Just as she hoped to reboot her campaign to reveal her more humorous and frolicsome self, Hillary Clinton is poleaxed by the startling development that her server may not, after all, have been wiped clean. Platte River Networks, the firm that has managed the computer system used by Mrs. Clinton and some family members since 2013, has affirmed that no electronic erasing of Mrs. Clinton’s personal emails was carried out. Those emails, then, are presumably available for public scrutiny. Thus begins a new chapter in Hillary’s battle to keep private those communications that might damage her reputation and campaign.
At issue are some thirty thousand emails that Mrs. Clinton unilaterally deemed “personal” and then deleted. She has claimed that they touched on topics like her yoga classes and her daughter’s wedding, and that they did not involve work-related issues.
That claim was debunked when the House committee investigating Benghazi discovered communications that had been sent to Mrs. Clinton by long-time aide Sydney Blumenthal, which touched on events in Libya. That those emails were not included in the work-related records sent to the State Department by Mrs. Clinton has cast doubts on her truthfulness, and on what else she might have chosen not to include for the public record.
One reason voters see Mrs. Clinton as inauthentic, is that she is inauthentic.
In a legal showdown between Judicial Watch and the government, the Justice Department asserted just recently that Mrs. Clinton had the right to erase personal emails. Judicial Watch has asked for a court order that would guarantee preservation of Clinton's emails. Though the government has (not surprisingly) stood up for Mrs. Clinton, the claim misses the point. The question is not whether Hillary was within her rights to delete personal emails; the issue is whether she also deleted communications having to do with her role as secretary of state that might have become, shall we say, inconvenient.
Now, in addition to the steady drip-drip of emails being issued monthly from the State Department, helping to keep the issue on the front page, Hillary’s campaign will also have to mount a legal battle to keep those 30,000 deleted “personal” emails out of view. That will be ugly, reinforcing the secretiveness and underhandedness so many associate with the former first lady.
It will also undermine the recent reboot of Mrs. Clinton’s campaign. Responding to sinking polls and hoping to shift the focus away from the ongoing email controversy, campaign strategists last week trotted out a warmer fuzzier Hillary Clinton.
Unhappily, she is still dishonest.
Appearing recently on the “Ellen DeGeneres Show,” Hillary offered up her best campaign line so far. When asked what her granddaughter called her, Mrs. Clinton noted that one-year-old Charlotte didn’t have many words as yet, but said, "Well, you know I'm fine with 'Grandma,' I'm fine with 'Madame President' — I mean, whatever." Clever, right? Except that the quip was almost surely staged. By their first birthday, most babies babble and have set names for important figures in their lives, like “mama” and “dada”, and also “gramma.” Most likely Charlotte does, too. But, the line was a good one, even if phony. Which it probably was.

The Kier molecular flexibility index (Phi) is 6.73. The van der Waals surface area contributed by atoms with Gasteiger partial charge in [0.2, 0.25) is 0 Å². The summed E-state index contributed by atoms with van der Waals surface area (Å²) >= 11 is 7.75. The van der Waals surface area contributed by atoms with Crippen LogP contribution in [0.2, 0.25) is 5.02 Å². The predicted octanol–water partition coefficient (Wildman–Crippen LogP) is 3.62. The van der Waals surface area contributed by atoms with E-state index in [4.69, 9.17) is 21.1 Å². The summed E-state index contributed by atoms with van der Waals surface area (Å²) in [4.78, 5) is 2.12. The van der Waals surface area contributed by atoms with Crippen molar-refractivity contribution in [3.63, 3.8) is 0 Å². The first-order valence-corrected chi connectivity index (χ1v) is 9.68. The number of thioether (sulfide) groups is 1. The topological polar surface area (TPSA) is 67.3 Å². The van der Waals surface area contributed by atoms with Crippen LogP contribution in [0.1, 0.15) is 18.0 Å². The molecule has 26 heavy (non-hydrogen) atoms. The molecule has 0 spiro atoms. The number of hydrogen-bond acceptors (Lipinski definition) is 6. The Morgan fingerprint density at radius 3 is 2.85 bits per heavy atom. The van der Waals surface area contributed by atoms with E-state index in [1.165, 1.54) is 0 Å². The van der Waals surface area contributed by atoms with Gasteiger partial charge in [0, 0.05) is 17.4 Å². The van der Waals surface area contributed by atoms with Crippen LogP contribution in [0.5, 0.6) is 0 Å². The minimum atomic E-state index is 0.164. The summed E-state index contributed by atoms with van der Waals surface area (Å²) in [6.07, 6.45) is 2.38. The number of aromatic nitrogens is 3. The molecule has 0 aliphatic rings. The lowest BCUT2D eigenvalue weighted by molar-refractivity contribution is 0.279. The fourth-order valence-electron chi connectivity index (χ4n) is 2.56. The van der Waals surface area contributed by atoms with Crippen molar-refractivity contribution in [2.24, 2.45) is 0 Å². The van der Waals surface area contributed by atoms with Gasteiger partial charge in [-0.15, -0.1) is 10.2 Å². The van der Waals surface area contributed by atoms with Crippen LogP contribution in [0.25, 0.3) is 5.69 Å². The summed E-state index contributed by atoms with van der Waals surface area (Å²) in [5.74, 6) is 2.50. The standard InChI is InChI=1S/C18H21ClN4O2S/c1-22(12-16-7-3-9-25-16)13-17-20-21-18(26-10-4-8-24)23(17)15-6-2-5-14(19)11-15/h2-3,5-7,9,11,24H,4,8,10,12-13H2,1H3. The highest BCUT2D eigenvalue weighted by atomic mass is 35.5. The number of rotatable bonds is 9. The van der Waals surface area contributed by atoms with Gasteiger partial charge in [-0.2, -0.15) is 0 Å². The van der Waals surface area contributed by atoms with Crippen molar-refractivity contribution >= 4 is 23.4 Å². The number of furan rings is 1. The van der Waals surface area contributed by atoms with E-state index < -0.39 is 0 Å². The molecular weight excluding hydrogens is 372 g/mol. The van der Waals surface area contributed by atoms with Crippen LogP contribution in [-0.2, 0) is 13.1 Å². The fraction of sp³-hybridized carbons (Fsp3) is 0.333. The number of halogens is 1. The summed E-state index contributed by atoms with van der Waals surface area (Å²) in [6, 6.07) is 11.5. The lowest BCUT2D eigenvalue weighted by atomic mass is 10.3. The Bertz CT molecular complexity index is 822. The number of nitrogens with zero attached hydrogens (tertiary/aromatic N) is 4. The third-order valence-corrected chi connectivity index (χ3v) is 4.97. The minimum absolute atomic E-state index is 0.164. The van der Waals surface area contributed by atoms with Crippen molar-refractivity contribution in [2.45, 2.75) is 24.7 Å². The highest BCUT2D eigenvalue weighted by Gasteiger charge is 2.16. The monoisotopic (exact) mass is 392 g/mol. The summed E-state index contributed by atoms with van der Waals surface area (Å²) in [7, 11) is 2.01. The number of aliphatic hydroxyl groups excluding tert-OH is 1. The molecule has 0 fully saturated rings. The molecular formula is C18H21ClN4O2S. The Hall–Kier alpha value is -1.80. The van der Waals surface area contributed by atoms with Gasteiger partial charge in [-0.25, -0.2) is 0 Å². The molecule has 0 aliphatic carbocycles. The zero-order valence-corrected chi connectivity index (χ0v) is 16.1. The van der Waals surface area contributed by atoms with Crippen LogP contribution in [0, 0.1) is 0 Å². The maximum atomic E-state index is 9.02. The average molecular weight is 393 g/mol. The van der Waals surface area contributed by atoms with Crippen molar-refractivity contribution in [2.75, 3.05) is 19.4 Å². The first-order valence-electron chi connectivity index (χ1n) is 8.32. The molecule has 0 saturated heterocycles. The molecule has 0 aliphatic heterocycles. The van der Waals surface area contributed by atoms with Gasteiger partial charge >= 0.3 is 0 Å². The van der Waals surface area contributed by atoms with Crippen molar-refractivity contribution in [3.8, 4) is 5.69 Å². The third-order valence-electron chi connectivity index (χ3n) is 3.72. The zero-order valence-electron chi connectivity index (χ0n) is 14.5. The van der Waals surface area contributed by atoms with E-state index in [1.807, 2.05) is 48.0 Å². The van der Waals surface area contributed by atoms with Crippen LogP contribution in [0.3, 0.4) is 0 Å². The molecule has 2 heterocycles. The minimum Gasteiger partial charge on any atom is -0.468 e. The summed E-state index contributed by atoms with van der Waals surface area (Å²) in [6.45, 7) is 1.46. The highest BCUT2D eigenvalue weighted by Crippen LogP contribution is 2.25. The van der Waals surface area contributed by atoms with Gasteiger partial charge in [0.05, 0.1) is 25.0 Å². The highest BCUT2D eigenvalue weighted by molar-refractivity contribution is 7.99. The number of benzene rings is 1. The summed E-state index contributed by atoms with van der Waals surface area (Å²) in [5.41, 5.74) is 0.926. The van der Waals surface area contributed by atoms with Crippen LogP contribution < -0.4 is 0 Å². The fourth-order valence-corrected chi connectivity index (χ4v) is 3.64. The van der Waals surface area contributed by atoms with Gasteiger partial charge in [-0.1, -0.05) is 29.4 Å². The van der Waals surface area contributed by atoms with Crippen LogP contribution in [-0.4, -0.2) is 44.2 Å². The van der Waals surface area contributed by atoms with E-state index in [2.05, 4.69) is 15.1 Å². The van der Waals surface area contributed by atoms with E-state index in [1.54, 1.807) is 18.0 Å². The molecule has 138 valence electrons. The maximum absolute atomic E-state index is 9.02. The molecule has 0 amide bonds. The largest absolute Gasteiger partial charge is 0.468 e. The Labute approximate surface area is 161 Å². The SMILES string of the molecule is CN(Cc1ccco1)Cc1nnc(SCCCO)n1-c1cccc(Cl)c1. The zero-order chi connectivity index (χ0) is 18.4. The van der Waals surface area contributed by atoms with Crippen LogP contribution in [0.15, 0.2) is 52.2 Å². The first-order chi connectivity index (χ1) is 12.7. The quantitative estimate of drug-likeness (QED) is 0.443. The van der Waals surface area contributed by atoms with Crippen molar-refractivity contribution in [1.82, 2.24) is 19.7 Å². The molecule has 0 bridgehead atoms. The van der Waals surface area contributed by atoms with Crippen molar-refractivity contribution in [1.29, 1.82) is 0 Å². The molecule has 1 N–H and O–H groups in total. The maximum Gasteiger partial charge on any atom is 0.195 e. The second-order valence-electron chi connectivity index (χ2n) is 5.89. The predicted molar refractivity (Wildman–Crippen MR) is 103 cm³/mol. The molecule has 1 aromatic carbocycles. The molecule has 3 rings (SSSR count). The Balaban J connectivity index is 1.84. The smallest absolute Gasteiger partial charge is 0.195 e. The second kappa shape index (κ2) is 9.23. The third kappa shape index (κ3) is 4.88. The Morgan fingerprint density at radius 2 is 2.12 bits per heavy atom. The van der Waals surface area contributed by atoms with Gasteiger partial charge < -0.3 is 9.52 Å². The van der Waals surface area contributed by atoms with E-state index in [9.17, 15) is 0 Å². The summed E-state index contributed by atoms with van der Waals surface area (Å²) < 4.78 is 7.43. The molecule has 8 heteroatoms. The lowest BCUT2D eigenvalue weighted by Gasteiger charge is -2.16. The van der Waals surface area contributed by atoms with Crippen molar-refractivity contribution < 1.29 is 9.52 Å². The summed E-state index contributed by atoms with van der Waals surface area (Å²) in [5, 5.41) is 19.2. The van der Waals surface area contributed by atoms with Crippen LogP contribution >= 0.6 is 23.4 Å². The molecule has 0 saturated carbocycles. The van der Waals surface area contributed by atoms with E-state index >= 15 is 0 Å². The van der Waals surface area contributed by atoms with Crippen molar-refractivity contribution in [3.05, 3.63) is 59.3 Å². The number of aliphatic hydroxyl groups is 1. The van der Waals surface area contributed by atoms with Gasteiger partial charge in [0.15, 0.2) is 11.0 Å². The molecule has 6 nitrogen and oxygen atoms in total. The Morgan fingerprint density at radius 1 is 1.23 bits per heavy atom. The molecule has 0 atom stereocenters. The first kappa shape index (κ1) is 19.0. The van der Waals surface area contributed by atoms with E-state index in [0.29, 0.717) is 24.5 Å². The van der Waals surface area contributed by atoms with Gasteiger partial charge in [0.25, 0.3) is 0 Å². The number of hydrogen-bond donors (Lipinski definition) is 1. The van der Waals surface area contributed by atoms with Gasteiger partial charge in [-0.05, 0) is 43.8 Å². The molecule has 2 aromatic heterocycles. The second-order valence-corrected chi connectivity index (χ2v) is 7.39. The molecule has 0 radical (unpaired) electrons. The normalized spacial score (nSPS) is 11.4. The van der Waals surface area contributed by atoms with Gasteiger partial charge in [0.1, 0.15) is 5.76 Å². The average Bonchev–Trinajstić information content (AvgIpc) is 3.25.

One reason voters see Mrs. Clinton as inauthentic, is that she is inauthentic. She has much to be inauthentic about – her efforts to expunge possibly troublesome emails, the unseemly and possibly criminal activities of the Clinton Foundation, her purposeful deception about the causes of the Benghazi disaster, her middling performance as secretary of state (note: Russia “reset”), the numerous past scandals that have dogged her for decades.
It is hard for Hillary to shake off these challenges and reboot. Especially when her campaign staff for reasons unknown broadcasts the campaign makeover aka “reset” plan to the New York Times. The tip undermined the relaunch as pundits across the country mocked her carefully crafted attempts to become more spontaneous and likeable. That’s like John Harbaugh announcing a new offense strategy against the New England Patriots, the day before the Ravens take to the field. In a word, self-defeating.
Not for the first time do we wonder if there is a mole in the Clinton camp. When your strategists worry publicly that your game plan isn’t working, that your backers are alarmed, that “previous attempts to introduce Mrs. Clinton’s softer side to voters have backfired amid criticism that the efforts seemed overly poll tested,” they are not helping your cause. Nor is it helpful to publicize that it was a focus group in New Hampshire that finally drove Mrs. Clinton to apologize for her email problems, rather than her own instincts.
The harsh truth is that Hillary has no political instincts. The Times reports that “the coming months will also be a period of trying to shed her scriptedness” – a word surely coined for Mrs. Clinton. A natural politician (like her husband) would have known better than to stalk off from a news conference, complaining that it was only the media that cared about her emails. A natural campaigner would never have allowed reporters to be roped off, or alienated early on by snide remarks and derision. Those were not just stupid mistakes, they were costly.
No wonder that Bill will soon be hitting the campaign trail. Someone needs to come in and clean up the mess.